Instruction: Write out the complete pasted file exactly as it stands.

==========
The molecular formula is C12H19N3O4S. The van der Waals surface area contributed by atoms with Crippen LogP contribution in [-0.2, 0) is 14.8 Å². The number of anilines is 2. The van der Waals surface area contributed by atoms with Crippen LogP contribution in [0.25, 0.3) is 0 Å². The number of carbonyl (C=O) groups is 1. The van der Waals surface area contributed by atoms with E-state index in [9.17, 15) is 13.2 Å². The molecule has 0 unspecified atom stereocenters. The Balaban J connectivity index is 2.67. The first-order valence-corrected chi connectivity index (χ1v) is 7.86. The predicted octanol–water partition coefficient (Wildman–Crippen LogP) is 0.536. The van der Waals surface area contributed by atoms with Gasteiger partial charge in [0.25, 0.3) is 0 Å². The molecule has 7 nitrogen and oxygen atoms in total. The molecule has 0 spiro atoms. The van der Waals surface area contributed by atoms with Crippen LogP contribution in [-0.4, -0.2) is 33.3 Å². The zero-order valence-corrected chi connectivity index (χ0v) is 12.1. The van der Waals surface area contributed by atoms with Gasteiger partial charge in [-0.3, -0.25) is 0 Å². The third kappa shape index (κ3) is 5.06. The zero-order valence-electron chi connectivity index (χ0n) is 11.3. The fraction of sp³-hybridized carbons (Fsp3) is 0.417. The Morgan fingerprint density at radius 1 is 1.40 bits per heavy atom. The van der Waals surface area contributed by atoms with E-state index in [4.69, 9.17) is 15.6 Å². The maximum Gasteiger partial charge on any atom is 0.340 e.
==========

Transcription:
The molecular formula is C12H19N3O4S. The van der Waals surface area contributed by atoms with Crippen LogP contribution in [-0.2, 0) is 14.8 Å². The number of anilines is 2. The van der Waals surface area contributed by atoms with Crippen LogP contribution in [0.25, 0.3) is 0 Å². The number of carbonyl (C=O) groups is 1. The van der Waals surface area contributed by atoms with E-state index in [9.17, 15) is 13.2 Å². The molecule has 0 unspecified atom stereocenters. The Balaban J connectivity index is 2.67. The first-order valence-corrected chi connectivity index (χ1v) is 7.86. The predicted octanol–water partition coefficient (Wildman–Crippen LogP) is 0.536. The van der Waals surface area contributed by atoms with Gasteiger partial charge in [0.25, 0.3) is 0 Å². The molecule has 7 nitrogen and oxygen atoms in total. The molecule has 0 spiro atoms. The van der Waals surface area contributed by atoms with Crippen LogP contribution in [-0.4, -0.2) is 33.3 Å². The zero-order valence-corrected chi connectivity index (χ0v) is 12.1. The van der Waals surface area contributed by atoms with Gasteiger partial charge in [-0.3, -0.25) is 0 Å². The third kappa shape index (κ3) is 5.06. The zero-order valence-electron chi connectivity index (χ0n) is 11.3. The fraction of sp³-hybridized carbons (Fsp3) is 0.417. The Morgan fingerprint density at radius 1 is 1.40 bits per heavy atom. The van der Waals surface area contributed by atoms with E-state index in [4.69, 9.17) is 15.6 Å². The maximum Gasteiger partial charge on any atom is 0.340 e.